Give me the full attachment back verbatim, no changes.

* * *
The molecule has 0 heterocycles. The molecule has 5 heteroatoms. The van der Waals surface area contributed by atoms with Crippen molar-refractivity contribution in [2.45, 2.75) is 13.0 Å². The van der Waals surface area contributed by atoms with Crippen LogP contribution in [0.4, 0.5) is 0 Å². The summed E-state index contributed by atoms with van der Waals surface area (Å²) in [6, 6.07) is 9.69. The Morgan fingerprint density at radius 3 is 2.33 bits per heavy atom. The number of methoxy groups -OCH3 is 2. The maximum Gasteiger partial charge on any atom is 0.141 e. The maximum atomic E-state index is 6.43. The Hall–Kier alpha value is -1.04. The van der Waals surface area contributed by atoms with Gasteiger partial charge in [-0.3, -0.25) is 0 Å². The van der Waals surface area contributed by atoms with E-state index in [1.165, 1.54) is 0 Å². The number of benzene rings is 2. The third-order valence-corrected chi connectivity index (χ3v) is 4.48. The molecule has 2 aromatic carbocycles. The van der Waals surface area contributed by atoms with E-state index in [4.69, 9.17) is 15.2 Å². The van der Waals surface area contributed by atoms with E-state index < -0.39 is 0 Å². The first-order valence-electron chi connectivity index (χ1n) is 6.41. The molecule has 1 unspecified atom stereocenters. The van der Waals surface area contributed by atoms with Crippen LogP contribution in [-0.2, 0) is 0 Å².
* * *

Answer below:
The molecule has 0 heterocycles. The molecule has 5 heteroatoms. The van der Waals surface area contributed by atoms with Crippen molar-refractivity contribution in [2.45, 2.75) is 13.0 Å². The van der Waals surface area contributed by atoms with Crippen LogP contribution in [0.4, 0.5) is 0 Å². The summed E-state index contributed by atoms with van der Waals surface area (Å²) in [6, 6.07) is 9.69. The Morgan fingerprint density at radius 3 is 2.33 bits per heavy atom. The number of methoxy groups -OCH3 is 2. The maximum Gasteiger partial charge on any atom is 0.141 e. The maximum atomic E-state index is 6.43. The Hall–Kier alpha value is -1.04. The van der Waals surface area contributed by atoms with Gasteiger partial charge in [-0.3, -0.25) is 0 Å². The van der Waals surface area contributed by atoms with E-state index in [1.165, 1.54) is 0 Å². The number of benzene rings is 2. The third-order valence-corrected chi connectivity index (χ3v) is 4.48. The molecule has 2 aromatic carbocycles. The van der Waals surface area contributed by atoms with E-state index in [4.69, 9.17) is 15.2 Å². The van der Waals surface area contributed by atoms with E-state index < -0.39 is 0 Å². The first-order valence-electron chi connectivity index (χ1n) is 6.41. The molecule has 1 unspecified atom stereocenters. The van der Waals surface area contributed by atoms with Crippen LogP contribution in [-0.2, 0) is 0 Å².